News Releases

Thursday, February 9, 2006

Isakson Praises 'No Child Left Behind,'
Cites Achievements of Atlanta Elementary School
Also Stresses Need to Expand Internet to All Schools

WASHINGTON - During a hearing with the U.S. Secretary of Education today, U.S. Senator Johnny Isakson (R-Ga.) praised the No Child Left Behind law for helping to improve schools and cited an inner-city Atlanta elementary school as proof that the law is working.

"We need to understand what No Child Left Behind has done to remove the veil for administrators and to really motivate teachers," Isakson said to Education Secretary Margaret Spellings and to members of the Senate Health, Education, Labor and Pension (HELP) Committee. 

Isakson specifically cited the academic achievements of Charles L. Gideons Elementary School, where a majority of the students are African-American and come from low-income households. On Jan. 23, Isakson and Spellings visited with third graders at Charles L. Gideons Elementary School in Atlanta to discuss the importance of math and science education in preparation for 21 st century jobs. Students at Gideons spend nearly three hours each day learning reading and math skills as part of an academic reform effort designed to improve children's educational foundations.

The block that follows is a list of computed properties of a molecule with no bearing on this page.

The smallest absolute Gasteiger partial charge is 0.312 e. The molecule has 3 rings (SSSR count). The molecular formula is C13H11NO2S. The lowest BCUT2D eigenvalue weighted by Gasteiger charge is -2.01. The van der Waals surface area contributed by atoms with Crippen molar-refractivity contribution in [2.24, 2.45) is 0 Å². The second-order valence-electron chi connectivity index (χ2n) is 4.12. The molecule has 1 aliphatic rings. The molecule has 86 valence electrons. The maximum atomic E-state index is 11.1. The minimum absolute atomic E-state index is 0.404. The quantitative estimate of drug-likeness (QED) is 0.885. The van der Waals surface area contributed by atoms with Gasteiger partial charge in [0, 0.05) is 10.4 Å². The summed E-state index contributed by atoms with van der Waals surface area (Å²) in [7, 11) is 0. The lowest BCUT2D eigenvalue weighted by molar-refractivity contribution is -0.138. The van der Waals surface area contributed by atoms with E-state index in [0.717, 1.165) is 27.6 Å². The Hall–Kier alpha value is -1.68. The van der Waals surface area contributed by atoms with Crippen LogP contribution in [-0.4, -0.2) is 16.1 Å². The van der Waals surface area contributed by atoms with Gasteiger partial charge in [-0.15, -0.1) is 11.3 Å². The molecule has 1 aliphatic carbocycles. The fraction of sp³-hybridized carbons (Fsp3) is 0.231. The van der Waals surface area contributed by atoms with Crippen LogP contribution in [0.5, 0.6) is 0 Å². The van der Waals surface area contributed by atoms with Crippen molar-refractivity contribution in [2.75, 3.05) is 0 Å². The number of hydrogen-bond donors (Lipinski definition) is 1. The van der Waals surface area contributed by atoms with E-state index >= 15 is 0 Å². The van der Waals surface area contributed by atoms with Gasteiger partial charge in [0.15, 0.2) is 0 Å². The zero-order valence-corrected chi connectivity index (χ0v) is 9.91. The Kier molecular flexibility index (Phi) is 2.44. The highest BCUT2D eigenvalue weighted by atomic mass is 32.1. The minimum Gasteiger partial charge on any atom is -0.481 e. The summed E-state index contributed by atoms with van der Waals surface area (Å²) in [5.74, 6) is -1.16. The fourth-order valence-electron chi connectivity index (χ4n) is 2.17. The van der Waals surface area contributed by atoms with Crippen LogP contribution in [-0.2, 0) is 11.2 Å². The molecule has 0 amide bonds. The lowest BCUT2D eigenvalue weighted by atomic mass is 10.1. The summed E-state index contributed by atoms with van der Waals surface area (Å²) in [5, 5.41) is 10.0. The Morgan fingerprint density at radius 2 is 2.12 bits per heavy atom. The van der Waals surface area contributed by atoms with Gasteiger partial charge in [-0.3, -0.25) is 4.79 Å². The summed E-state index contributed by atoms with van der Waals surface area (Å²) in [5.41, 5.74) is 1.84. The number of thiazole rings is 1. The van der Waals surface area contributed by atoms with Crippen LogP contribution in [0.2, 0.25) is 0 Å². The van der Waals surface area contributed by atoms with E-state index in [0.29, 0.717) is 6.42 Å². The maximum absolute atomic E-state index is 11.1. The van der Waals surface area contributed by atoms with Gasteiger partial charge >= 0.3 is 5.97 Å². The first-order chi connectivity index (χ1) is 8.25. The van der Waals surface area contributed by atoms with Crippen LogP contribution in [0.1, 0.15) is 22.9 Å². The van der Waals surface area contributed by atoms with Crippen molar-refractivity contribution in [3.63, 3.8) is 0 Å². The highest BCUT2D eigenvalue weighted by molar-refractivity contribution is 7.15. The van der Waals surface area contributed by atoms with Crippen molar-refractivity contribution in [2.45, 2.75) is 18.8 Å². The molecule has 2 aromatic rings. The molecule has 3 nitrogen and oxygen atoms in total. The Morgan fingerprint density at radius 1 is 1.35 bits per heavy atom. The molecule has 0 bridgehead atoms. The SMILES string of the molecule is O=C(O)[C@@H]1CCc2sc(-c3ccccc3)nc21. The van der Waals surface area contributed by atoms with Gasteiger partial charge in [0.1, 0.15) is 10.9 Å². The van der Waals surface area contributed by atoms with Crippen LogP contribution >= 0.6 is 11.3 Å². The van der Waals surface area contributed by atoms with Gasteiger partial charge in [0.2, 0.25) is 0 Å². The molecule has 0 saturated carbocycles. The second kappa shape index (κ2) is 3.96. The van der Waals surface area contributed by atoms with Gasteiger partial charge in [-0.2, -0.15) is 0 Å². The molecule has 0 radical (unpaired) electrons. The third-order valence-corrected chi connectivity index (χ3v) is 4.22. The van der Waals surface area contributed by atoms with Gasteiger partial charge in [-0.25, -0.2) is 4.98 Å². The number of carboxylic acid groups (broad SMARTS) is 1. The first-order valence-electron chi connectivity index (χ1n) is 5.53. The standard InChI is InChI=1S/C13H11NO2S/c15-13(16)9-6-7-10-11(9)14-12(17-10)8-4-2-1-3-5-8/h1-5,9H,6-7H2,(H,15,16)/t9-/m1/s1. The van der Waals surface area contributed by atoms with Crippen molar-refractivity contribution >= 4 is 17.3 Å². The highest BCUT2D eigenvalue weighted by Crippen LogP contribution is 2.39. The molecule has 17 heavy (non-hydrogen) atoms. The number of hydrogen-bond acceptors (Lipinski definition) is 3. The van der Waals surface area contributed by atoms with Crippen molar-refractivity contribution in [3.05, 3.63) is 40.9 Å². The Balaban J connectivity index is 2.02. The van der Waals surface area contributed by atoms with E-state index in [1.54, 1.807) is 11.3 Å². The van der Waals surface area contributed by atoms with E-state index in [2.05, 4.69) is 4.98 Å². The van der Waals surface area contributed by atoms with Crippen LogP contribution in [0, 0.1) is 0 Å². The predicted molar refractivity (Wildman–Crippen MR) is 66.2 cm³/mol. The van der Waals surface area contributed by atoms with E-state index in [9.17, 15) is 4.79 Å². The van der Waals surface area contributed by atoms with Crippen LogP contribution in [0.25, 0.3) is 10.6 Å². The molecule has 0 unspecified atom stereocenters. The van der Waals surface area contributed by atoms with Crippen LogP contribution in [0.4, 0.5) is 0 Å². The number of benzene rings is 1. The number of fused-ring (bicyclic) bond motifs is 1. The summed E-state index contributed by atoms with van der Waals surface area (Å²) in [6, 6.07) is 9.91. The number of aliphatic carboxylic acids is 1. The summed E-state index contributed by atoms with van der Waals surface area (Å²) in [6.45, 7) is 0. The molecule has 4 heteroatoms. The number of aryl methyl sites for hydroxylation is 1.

"It's no secret why Gideons Elementary is so successful," Isakson said. "Armstead Salters is a great principal who is a great leader. He attracts good teachers because he backs them up and insists on excellence."

Isakson also emphasized the importance of increasing Internet access in inner-city and rural schools.

"We need to work on broadband expansion and accessibility to our rural and inner-city schools on whatever level we can federally," Isakson said.

Isakson serves on the Senate HELP Committee. While a member of the House, Isakson helped draft the No Child Left Behind Act in 2001. Isakson also served as chairman of the Georgia Board of Education from 1996 to 1999.  

Isakson praised President Bush and Secretary Spellings for their commitment to enhancing math and science education. During the State of the Union, the President announced the creation of the American Competitiveness Initiative, which promotes a strong foundation in math and science.